In the early 20th century, “fresh air” camps began sprouting up outside of cities across the U.S. In Western Pennsylvania, camps such as the Emma Farm in Harmony and the Salvation Army Camp in West View offered children a couple weeks of physical recreation and nutritious food in bucolic surroundings – a welcome respite from the pollution and crowded living conditions that characterized life in the city.
Despite the existence of these camps and several others in the area, only a small fraction of campers were African American. Camp James Weldon Johnson, named after the author, diplomat, and NAACP leader, was established in 1939 to address this problem. Located in Raccoon State Park in Beaver County, the campsite had been secured through funds provided by Pittsburgh Courier editor Robert L. Vann. The Urban League of Pittsburgh undertook additional fundraising efforts, securing a sizeable donation from members of the Rotary Club of Pittsburgh. Edwin C. “Bill” Berry, who was then recreation secretary of the Urban League of Pittsburgh, served as the first director of the camp, before going on to direct Urban League efforts in Portland, Ore. and Chicago.
Camp Johnson attendees, who ranged in ages from seven to 17, mostly hailed from the Hill District, North Side, South Side, and Homewood neighborhoods of Pittsburgh. Children from areas outside the city, such as Braddock, Sewickley, and Verona, attended as well. Activities included hiking, swimming, handcrafts, fishing, and team sports. Each session also included a history contest focused on African American leaders and their accomplishments. Camp Johnson remained open for nearly 30 years and closed in 1967.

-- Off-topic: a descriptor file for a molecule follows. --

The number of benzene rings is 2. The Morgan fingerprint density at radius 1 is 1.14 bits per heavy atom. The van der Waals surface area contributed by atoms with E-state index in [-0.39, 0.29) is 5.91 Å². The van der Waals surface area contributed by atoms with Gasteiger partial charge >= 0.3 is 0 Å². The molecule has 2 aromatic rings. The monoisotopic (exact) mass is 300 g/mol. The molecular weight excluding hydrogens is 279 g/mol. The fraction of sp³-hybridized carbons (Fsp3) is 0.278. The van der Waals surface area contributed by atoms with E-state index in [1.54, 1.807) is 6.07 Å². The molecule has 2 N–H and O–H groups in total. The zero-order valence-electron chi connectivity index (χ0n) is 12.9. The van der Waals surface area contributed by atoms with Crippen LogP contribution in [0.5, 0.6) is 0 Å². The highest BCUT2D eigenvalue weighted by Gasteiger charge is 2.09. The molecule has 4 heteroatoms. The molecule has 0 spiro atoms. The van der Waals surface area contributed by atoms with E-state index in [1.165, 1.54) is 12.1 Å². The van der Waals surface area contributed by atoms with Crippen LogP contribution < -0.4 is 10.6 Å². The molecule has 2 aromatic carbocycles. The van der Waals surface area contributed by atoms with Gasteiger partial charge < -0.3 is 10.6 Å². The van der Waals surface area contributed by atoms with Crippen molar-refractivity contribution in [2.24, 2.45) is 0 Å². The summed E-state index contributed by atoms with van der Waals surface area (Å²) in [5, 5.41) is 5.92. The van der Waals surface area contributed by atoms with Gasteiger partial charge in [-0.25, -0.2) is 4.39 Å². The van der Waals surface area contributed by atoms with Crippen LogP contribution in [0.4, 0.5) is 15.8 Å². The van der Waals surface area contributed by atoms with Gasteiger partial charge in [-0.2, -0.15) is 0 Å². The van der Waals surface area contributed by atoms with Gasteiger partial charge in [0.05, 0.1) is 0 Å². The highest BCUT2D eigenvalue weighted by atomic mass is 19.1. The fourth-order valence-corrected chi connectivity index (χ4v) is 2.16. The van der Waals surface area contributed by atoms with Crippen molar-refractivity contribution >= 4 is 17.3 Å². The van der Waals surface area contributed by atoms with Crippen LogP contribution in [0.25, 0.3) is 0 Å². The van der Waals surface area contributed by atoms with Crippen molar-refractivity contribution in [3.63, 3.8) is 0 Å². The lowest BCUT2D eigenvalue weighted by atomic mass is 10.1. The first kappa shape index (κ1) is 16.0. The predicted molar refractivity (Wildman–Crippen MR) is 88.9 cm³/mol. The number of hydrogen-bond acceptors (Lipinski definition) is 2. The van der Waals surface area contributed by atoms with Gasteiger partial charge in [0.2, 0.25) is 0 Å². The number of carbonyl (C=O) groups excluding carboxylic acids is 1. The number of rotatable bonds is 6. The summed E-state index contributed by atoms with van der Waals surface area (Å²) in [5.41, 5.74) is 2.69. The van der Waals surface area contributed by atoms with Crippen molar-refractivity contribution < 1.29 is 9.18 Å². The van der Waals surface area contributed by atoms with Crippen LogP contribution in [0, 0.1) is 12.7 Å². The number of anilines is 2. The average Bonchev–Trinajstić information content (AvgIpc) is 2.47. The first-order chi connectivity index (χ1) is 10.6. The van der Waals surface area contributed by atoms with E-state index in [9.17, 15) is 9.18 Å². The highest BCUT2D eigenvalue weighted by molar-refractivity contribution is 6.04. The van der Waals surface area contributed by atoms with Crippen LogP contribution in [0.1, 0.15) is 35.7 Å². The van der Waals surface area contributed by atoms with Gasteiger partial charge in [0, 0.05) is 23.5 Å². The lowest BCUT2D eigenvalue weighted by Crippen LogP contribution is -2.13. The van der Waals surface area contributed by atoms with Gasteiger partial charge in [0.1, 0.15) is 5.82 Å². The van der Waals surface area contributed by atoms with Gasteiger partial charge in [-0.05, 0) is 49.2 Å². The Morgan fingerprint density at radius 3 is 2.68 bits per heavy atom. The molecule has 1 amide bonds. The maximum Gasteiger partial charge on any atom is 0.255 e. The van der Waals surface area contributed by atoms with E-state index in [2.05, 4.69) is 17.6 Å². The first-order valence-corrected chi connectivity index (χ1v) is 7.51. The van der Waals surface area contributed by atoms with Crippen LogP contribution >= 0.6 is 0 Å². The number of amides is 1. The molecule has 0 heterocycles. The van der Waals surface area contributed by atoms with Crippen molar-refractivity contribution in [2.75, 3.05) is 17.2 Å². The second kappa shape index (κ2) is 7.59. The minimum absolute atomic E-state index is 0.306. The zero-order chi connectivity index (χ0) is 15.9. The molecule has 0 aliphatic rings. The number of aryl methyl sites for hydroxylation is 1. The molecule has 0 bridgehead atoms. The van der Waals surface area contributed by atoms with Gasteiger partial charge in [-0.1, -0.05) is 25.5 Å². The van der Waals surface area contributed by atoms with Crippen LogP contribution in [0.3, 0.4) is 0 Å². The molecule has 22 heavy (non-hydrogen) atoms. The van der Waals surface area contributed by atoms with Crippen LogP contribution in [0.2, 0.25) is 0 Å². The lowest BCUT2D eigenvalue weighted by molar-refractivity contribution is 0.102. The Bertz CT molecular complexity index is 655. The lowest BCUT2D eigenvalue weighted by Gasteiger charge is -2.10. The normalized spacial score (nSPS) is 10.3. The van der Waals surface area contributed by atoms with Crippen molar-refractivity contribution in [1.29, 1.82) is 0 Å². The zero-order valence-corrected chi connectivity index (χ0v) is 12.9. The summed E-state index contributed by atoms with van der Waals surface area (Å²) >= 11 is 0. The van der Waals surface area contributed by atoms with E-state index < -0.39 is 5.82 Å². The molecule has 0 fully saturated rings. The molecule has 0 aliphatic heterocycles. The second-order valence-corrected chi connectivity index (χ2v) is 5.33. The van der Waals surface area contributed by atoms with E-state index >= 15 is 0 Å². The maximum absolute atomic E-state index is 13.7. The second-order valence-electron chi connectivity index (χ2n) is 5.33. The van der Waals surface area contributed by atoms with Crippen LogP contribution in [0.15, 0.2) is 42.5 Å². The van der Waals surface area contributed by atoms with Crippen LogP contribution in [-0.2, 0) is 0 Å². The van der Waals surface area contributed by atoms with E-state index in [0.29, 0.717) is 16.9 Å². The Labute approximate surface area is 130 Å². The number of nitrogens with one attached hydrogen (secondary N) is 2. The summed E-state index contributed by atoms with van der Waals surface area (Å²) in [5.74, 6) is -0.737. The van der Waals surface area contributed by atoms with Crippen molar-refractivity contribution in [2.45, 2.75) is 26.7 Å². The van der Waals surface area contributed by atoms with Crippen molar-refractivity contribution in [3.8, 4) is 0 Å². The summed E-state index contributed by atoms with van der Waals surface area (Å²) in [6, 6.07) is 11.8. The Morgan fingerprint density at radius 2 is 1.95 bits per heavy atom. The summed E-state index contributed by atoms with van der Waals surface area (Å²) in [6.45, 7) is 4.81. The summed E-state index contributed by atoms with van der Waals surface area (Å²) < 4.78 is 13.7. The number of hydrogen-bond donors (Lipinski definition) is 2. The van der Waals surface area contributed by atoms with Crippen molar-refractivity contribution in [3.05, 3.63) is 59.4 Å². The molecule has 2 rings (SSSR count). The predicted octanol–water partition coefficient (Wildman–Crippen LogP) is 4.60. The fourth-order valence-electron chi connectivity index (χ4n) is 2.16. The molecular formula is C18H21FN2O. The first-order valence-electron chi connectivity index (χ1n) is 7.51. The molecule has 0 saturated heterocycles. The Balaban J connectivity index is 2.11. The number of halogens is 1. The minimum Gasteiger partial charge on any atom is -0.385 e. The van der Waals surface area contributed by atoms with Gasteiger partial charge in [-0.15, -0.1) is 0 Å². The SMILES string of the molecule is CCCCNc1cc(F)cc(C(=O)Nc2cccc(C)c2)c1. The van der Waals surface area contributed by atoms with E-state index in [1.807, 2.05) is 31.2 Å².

The History Center maintains a collection of records documenting the camp donated by Wendell Wray, a former camp counselor who went on to become a professor of library science at the University of Pittsburgh. The collection includes photographs, promotional brochures, an organizational history, and material from reunions that Wray organized for alumni of the camp. To learn more about the Heinz History Center’s Camp Johnson records, please take a look at the finding aid for the collection.
Matthew Strauss is the chief archivist at the Detre Library & Archives at the Heinz History Center.